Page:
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Bank of America reports profit drop, capital raise

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NEW YORK — Bank of America Corp. on Monday reported third-quarter results earlier than planned, revealing a wider-than-expected profit drop and plans to boost capital by selling $10 billion stock and halving its dividend.

Like most other major financial institutions, Bank of America has been hit by significant losses in mortgages, credit cards and other souring debt. Its CEO also decided to acquire Countrywide Financial Corp., Merrill Lynch and La Salle Bank over the past year, three deals that are driving the need for extra cash.

Profit fell 68 percent to $1.18 billion, or 15 cents per share, for the July-to-September period from $3.7 billion, or 82 cents per share, in the same period last year. That was much lower than analysts' estimates of 62 cents per share, according to Thomson Financial.

Shares dropped another 8 percent in after-hours trading, after falling $2.26, or 6.6 percent, to close at $32.22 during Monday's session.

To raise capital, Bank of America said it plans to sell $10 billion of common stock. Executives said that amount takes into account the Merrill Lynch buyout, which is expected to close at the end of the year.

The bank is also slashing its quarterly dividend to 32 cents from 64 cents _ a move it says will save the Charlotte, N.C.-based company $1.4 billion a quarter. That's $5.6 billion per year.

Bank of America joins a slew of other companies including Citigroup Inc. that have cut their dividend and sold additional stock, moves that reduce value for shareholders, at least for the short-term. CEO Kenneth D. Lewis had said earlier this year that he would not lower the dividend unless the economy significantly worsened. Now, he is calling the current environment the "most difficult times for financial institutions that I have experienced in my 39 years in banking."

The company reported its results two weeks earlier than scheduled, and just minutes after the Dow Jones industrial average dropped 370 points to finish at 9,955.50, the lowest close in nearly four years. Financial markets around the world have been plunging due to a seize-up in lending.

The tightening in the credit markets could eventually ease as the government's $700 billion bailout plan and other actions work through the system, Lewis said. But he doesn't expect Bank of America to loosen up its underwriting standards anytime soon.

"We're making every good loan we can find ... but it's not going to be pretty for a while," Lewis said during a conference call with investors.

For every type of loan product, standards have been raised and pricing has worsened for the customer, Lewis said. "It's very different than three months ago, six months ago, nine months ago, and that's going to continue for some period of time."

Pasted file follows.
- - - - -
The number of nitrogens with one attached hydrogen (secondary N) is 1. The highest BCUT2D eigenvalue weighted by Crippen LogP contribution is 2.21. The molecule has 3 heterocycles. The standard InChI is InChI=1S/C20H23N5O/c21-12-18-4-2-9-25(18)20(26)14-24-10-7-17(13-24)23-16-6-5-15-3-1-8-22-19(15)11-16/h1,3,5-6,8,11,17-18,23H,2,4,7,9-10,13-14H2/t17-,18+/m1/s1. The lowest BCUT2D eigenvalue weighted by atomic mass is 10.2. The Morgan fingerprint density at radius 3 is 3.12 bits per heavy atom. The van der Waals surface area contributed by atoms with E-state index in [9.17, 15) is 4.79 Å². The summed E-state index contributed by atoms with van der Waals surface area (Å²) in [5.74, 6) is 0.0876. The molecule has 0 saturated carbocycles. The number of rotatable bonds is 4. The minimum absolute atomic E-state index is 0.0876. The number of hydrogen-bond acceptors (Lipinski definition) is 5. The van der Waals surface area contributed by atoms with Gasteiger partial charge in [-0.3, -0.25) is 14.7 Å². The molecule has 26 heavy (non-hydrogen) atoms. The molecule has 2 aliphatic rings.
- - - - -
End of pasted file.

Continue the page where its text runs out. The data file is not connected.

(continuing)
Bank of America said Monday it made a $6.45 billion provision for credit losses _ up from $5.83 billion in the second quarter and from $2.03 billion in the third quarter last year _ after seeing massive deterioration in unsecured consumer loans, credit cards and residential mortgages.

To prepare for further deterioration, the bank added nearly $2 billion to its loan and lease loss allowance, which now stands at $20.35 billion, or 2.17 percent of its total loans and leases.

Credit card trends were particularly worrisome. Net charge-offs rose to $1.24 billion, representing a net charge-off rate of 6.14 percent.

"BofA's numbers underscore that banks are going to feel the sting of higher losses this quarter," said Keefe Bruyette & Woods Inc. analyst Jefferson Harralson.

The bank also took charges of $952 million from structured debt products known as collateralized debt obligations; write-downs of commercial mortgages and leveraged loans of $327 million; write-downs on preferred stock of Fannie Mae and Freddie Mac of $320 million; and losses of $313 million due to auction rate securities.

Bank of America has been regarded as one of the stronger players on the U.S. banking landscape, thanks in large part to its overall size and massive base of deposits. It agreed to buy Merrill Lynch, the world's biggest brokerage, last month after discussions between banking executives and government officials that led to the bankruptcy of Lehman Brothers Holdings Inc. and the government's takeover of American International Group Inc., the world's largest insurer.

Lewis made the decision even as his company continued to absorb the troubled mortgage lender Countrywide _ a major reason behind Bank of America's poor third-quarter results. Bank of America, facing a lawsuit over deceptive mortgage practices, said earlier Monday that it will pay more than $8 billion to modify troubled mortgages for nearly 400,000 Countrywide customers.